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Photo: NurPhoto / Contributor/Getty Images

Microsoft believes an Iranian group tried to hack 241 email accounts of “a U.S. presidential campaign, current and former U.S. government officials, journalists covering global politics and prominent Iranians living outside Iran,” the company said Friday in a blog post.

The impact: The hackers — who were apparently backed by Iran's government — targeted President Trump's re-election campaign, the New York Times reports. The group allegedly compromised 4 accounts, which Microsoft said did not belong to government officials or a presidential campaign.

The big picture: The hacking attempts were not technologically complicated, and often involved using personal information found through research to reset victim passwords, including breaching a user’s backup email account to leverage access to a primary Microsoft-managed account.

  • The group Microsoft believes is behind the hacks is well-documented and directed by the Iranian government. In different naming schemes, it is called APT 35, Charming Kitten, The Ajax Security Team and Phosphorus.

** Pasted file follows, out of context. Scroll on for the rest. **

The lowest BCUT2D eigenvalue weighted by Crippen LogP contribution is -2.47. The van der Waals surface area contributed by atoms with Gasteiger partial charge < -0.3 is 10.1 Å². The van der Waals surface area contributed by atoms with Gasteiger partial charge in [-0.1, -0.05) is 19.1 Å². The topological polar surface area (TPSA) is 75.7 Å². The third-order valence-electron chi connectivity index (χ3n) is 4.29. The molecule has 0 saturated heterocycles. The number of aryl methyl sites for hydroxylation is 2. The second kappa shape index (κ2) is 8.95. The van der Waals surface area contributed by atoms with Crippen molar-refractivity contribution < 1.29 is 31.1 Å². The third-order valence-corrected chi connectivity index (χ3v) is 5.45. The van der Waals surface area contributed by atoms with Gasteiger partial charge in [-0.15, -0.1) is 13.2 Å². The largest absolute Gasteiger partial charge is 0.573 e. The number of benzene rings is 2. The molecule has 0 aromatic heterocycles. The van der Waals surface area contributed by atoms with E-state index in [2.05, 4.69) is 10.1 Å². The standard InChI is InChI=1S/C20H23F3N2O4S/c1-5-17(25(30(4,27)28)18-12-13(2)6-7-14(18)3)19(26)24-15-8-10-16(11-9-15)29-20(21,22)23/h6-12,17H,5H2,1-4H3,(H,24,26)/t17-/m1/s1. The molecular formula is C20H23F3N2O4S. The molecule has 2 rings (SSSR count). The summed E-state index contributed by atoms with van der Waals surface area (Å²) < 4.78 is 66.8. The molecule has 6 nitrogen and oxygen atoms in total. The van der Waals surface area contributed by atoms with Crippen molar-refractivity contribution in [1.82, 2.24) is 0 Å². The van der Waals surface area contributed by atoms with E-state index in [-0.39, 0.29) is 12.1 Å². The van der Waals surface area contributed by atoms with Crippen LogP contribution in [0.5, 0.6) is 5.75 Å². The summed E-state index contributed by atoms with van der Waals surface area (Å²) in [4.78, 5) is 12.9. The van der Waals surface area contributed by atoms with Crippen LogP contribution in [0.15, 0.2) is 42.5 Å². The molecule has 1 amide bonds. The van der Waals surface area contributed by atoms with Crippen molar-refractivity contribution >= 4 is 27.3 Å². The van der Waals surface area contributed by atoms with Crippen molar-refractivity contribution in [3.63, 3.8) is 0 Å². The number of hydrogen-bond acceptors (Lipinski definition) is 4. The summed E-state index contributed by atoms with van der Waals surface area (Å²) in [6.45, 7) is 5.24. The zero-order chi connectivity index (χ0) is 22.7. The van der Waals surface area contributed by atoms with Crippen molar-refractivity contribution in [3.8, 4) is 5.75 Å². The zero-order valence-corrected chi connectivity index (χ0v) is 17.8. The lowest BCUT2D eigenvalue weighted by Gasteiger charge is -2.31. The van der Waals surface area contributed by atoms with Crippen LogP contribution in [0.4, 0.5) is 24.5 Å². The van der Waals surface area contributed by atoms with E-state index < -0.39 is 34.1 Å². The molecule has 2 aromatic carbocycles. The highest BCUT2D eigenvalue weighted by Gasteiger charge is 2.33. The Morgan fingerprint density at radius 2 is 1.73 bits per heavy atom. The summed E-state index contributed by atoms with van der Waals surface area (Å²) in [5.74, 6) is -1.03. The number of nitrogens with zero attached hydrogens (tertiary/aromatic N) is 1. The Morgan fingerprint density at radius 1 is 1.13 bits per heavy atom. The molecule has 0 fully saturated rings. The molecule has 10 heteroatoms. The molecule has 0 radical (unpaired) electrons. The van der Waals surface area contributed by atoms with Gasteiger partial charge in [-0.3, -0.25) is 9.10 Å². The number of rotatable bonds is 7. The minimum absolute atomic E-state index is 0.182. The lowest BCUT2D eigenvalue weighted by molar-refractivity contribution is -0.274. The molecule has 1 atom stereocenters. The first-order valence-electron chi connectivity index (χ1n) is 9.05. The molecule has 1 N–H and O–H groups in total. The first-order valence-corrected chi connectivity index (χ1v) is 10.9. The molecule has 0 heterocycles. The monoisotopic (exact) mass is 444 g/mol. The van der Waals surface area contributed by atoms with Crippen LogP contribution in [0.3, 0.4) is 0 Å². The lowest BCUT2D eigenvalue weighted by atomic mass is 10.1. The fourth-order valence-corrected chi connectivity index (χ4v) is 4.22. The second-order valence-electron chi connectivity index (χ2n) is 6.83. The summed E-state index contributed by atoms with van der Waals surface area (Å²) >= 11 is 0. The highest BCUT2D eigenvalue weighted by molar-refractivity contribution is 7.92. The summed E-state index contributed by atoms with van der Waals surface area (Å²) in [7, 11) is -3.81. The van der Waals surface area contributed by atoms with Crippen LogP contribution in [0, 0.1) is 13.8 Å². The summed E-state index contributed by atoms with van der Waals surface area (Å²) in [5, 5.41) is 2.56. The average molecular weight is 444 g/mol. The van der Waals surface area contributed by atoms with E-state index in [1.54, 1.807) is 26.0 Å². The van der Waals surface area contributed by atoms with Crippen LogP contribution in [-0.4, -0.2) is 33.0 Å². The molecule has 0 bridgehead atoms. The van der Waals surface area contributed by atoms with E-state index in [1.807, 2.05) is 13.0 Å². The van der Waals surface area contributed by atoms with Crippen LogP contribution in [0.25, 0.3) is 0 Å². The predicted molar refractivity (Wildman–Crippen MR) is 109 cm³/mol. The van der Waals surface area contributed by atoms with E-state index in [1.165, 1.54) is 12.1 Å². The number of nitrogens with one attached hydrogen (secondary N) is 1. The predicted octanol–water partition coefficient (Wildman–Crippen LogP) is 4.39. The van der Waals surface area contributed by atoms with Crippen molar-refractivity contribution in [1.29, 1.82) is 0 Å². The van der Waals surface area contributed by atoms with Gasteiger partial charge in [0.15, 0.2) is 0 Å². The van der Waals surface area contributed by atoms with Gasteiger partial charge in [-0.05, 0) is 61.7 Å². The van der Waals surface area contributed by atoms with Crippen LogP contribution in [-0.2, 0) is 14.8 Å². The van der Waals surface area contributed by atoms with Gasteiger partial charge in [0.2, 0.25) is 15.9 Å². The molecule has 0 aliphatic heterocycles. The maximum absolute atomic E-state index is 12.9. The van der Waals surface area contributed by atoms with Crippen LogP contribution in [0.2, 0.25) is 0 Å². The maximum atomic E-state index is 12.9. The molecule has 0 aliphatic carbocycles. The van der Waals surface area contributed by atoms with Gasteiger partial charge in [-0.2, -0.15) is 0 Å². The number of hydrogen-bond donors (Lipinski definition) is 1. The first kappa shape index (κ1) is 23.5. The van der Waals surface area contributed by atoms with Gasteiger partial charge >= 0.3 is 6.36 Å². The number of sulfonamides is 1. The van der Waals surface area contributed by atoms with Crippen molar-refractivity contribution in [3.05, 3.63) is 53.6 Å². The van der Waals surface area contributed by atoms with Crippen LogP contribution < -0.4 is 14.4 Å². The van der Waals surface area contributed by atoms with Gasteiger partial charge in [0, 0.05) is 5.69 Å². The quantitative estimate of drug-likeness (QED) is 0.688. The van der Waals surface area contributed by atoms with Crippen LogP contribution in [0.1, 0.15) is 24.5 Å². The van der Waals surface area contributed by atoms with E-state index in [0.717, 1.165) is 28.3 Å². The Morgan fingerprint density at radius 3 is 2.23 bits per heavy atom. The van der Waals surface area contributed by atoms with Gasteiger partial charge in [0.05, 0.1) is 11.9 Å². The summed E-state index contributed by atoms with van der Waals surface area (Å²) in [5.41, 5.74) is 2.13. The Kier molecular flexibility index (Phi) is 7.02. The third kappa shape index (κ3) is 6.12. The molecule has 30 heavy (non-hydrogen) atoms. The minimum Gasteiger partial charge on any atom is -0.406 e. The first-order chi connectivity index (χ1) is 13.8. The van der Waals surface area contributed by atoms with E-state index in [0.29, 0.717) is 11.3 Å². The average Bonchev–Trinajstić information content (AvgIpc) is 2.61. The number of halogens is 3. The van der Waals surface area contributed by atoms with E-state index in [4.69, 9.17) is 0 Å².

The motive of the hackers is not immediately clear. Though election tampering is likely at the front of the American psyche for the U.S. targets, most foreign espionage is just espionage — spying to gain information to better understand global affairs and negotiations.

Go deeper: For hacked campaigns, 2020 might as well be 2016

Go deeper

Dave Lawler, author of World
11 mins ago - World

Modi humbled by India's coronavirus crisis

Still looming large, in New Delhi. Photo: Anindito Mukherjee/Bloomberg via Getty

After mishandling the worst domestic crisis India has faced in decades, Prime Minister Narendra Modi’s approval ratings have plummeted … to 63%.

Breaking it down: While that’s down from 74% before India’s second wave struck, per Morning Consult’s tracker, it still makes him perhaps the most popular leader of any major democracy. But despite his enduring popularity, Modi no longer appears invulnerable.

Dave Lawler, author of World
Updated 49 mins ago - World

Israeli ground troops join the fight near Gaza, raising threat of war

Israeli troops prepare to fire shells toward the Gaza Strip. Photo: Emmanuel Dunand/AFP via Getty Images

Israeli ground troops have joined the fight near the Gaza Strip, the Israel Defense Forces announced on Thursday night.

Driving the news: While tanks and artillery were deployed for the first time on Thursday, the IDF says no ground troops have crossed into Gaza. Israel has called up 9,000 reservists and massed at least three brigades on the frontier with Gaza, which is controlled by Hamas.